The Long and Winding Road to... Rome
Edited by: C. Tofan
The history of the establishment of the International Criminal Court (ICC) spans over more than a century. While efforts to create a global criminal court can be traced back to the early 19th century, the story began in earnest in 1872 with Gustav Moynier - one of the founders of the International Committee of the Red Cross - who proposed a permanent court in response to the crimes of the Franco-Prussian War. In 1948, the United Nations General Assembly adopted the Genocide Convention in which it called for criminals to be tried "by such international penal tribunals as may have jurisdiction." In June 1989, motivated in part by an effort to combat drug trafficking, Trinidad and Tobago resurrected a pre-existing proposal for the establishment of an international criminal court and the UN General Assembly asked that the International Law Commission resume its work on drafting a statute. The conflicts in Bosnia-Herzegovina and Croatia, as well as in Rwanda, in the early 1990s led the UN Security Council to establish two separate temporary ad hoc tribunals to hold individuals accountable for those atrocities, further highlighting the need for a permanent international criminal court. The "road to Rome" was a long and often contentious one. Through a series of drafts, committees, negotiations, and other developments, the ICC was eventually established. This book describes the history of the ICC and presents the most important legal documents that led to the creation of this remarkable institution.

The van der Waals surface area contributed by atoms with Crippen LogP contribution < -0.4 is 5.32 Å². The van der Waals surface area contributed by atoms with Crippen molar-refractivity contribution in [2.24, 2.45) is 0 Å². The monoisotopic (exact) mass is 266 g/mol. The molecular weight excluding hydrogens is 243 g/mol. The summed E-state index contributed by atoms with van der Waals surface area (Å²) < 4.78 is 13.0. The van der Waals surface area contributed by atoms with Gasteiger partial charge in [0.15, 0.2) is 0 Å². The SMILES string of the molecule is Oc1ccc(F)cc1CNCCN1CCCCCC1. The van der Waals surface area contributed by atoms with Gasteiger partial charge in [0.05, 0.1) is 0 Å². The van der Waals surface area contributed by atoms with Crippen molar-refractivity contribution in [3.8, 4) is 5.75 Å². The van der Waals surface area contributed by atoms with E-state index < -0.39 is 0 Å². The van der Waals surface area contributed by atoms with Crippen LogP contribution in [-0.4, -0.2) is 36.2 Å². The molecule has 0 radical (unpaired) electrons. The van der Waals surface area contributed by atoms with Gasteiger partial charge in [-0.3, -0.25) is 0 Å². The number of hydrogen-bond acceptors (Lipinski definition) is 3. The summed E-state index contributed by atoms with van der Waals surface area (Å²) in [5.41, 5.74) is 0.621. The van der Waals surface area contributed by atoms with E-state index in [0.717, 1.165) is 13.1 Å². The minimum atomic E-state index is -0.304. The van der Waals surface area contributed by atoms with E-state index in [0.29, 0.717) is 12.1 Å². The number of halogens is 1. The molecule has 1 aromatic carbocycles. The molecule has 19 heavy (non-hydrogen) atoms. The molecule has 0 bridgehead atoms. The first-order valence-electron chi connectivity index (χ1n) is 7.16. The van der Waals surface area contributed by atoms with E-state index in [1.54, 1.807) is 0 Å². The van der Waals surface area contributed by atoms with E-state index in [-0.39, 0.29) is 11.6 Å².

Publication Date: 8/9/2011